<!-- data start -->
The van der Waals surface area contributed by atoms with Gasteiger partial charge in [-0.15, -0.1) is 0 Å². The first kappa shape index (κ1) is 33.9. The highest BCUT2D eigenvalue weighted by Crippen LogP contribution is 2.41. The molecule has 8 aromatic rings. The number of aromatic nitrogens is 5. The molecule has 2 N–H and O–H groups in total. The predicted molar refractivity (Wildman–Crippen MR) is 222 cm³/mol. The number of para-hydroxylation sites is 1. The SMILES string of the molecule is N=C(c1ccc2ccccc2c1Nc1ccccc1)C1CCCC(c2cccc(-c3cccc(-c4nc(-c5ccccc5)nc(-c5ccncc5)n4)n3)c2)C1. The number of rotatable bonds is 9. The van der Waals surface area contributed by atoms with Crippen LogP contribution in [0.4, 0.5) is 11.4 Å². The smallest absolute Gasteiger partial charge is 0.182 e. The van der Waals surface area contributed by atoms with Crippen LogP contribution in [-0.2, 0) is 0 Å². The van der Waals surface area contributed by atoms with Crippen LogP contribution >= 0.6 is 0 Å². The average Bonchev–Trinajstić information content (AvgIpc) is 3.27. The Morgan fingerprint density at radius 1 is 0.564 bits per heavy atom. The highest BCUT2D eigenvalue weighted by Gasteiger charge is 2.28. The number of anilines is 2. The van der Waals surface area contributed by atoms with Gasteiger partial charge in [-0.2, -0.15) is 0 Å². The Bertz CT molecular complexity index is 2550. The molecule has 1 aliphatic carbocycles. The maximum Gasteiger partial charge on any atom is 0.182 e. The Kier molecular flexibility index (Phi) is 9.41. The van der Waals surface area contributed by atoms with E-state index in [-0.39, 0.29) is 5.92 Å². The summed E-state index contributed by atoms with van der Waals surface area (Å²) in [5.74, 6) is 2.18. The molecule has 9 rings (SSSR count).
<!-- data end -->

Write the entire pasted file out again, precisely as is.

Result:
The van der Waals surface area contributed by atoms with Gasteiger partial charge in [-0.15, -0.1) is 0 Å². The first kappa shape index (κ1) is 33.9. The highest BCUT2D eigenvalue weighted by Crippen LogP contribution is 2.41. The molecule has 8 aromatic rings. The number of aromatic nitrogens is 5. The molecule has 2 N–H and O–H groups in total. The predicted molar refractivity (Wildman–Crippen MR) is 222 cm³/mol. The number of para-hydroxylation sites is 1. The SMILES string of the molecule is N=C(c1ccc2ccccc2c1Nc1ccccc1)C1CCCC(c2cccc(-c3cccc(-c4nc(-c5ccccc5)nc(-c5ccncc5)n4)n3)c2)C1. The number of rotatable bonds is 9. The van der Waals surface area contributed by atoms with Crippen LogP contribution in [0.4, 0.5) is 11.4 Å². The smallest absolute Gasteiger partial charge is 0.182 e. The van der Waals surface area contributed by atoms with Crippen LogP contribution in [-0.2, 0) is 0 Å². The van der Waals surface area contributed by atoms with Crippen LogP contribution >= 0.6 is 0 Å². The average Bonchev–Trinajstić information content (AvgIpc) is 3.27. The Morgan fingerprint density at radius 1 is 0.564 bits per heavy atom. The highest BCUT2D eigenvalue weighted by Gasteiger charge is 2.28. The number of anilines is 2. The van der Waals surface area contributed by atoms with Gasteiger partial charge in [-0.2, -0.15) is 0 Å². The Bertz CT molecular complexity index is 2550. The molecule has 1 aliphatic carbocycles. The maximum Gasteiger partial charge on any atom is 0.182 e. The Kier molecular flexibility index (Phi) is 9.41. The van der Waals surface area contributed by atoms with E-state index in [-0.39, 0.29) is 5.92 Å². The summed E-state index contributed by atoms with van der Waals surface area (Å²) in [5.74, 6) is 2.18. The molecule has 9 rings (SSSR count).